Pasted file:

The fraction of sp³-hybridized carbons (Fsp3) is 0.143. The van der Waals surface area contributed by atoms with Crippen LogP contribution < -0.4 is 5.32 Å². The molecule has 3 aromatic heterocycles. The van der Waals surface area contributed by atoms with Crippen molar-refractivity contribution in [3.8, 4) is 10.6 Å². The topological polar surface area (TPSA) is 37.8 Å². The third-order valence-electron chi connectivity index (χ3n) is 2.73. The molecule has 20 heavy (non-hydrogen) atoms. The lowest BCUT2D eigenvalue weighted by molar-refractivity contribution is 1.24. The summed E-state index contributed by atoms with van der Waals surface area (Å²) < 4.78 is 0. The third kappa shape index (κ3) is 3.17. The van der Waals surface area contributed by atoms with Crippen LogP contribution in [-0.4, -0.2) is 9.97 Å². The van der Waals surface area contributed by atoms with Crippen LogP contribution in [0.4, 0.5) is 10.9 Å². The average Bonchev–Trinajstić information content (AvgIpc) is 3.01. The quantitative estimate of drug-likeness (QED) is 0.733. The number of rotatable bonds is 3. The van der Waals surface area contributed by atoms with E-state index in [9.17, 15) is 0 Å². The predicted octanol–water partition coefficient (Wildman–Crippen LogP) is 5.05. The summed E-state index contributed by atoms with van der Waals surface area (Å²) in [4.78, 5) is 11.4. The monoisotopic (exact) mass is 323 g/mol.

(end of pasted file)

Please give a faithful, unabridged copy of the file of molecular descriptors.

The fraction of sp³-hybridized carbons (Fsp3) is 0.143. The van der Waals surface area contributed by atoms with Crippen LogP contribution < -0.4 is 5.32 Å². The molecule has 3 aromatic heterocycles. The van der Waals surface area contributed by atoms with Crippen molar-refractivity contribution in [3.8, 4) is 10.6 Å². The topological polar surface area (TPSA) is 37.8 Å². The third-order valence-electron chi connectivity index (χ3n) is 2.73. The molecule has 20 heavy (non-hydrogen) atoms. The lowest BCUT2D eigenvalue weighted by molar-refractivity contribution is 1.24. The summed E-state index contributed by atoms with van der Waals surface area (Å²) < 4.78 is 0. The third kappa shape index (κ3) is 3.17. The van der Waals surface area contributed by atoms with Crippen LogP contribution in [-0.4, -0.2) is 9.97 Å². The van der Waals surface area contributed by atoms with Crippen LogP contribution in [0.4, 0.5) is 10.9 Å². The average Bonchev–Trinajstić information content (AvgIpc) is 3.01. The quantitative estimate of drug-likeness (QED) is 0.733. The number of rotatable bonds is 3. The van der Waals surface area contributed by atoms with E-state index in [9.17, 15) is 0 Å². The predicted octanol–water partition coefficient (Wildman–Crippen LogP) is 5.05. The summed E-state index contributed by atoms with van der Waals surface area (Å²) in [4.78, 5) is 11.4. The monoisotopic (exact) mass is 323 g/mol.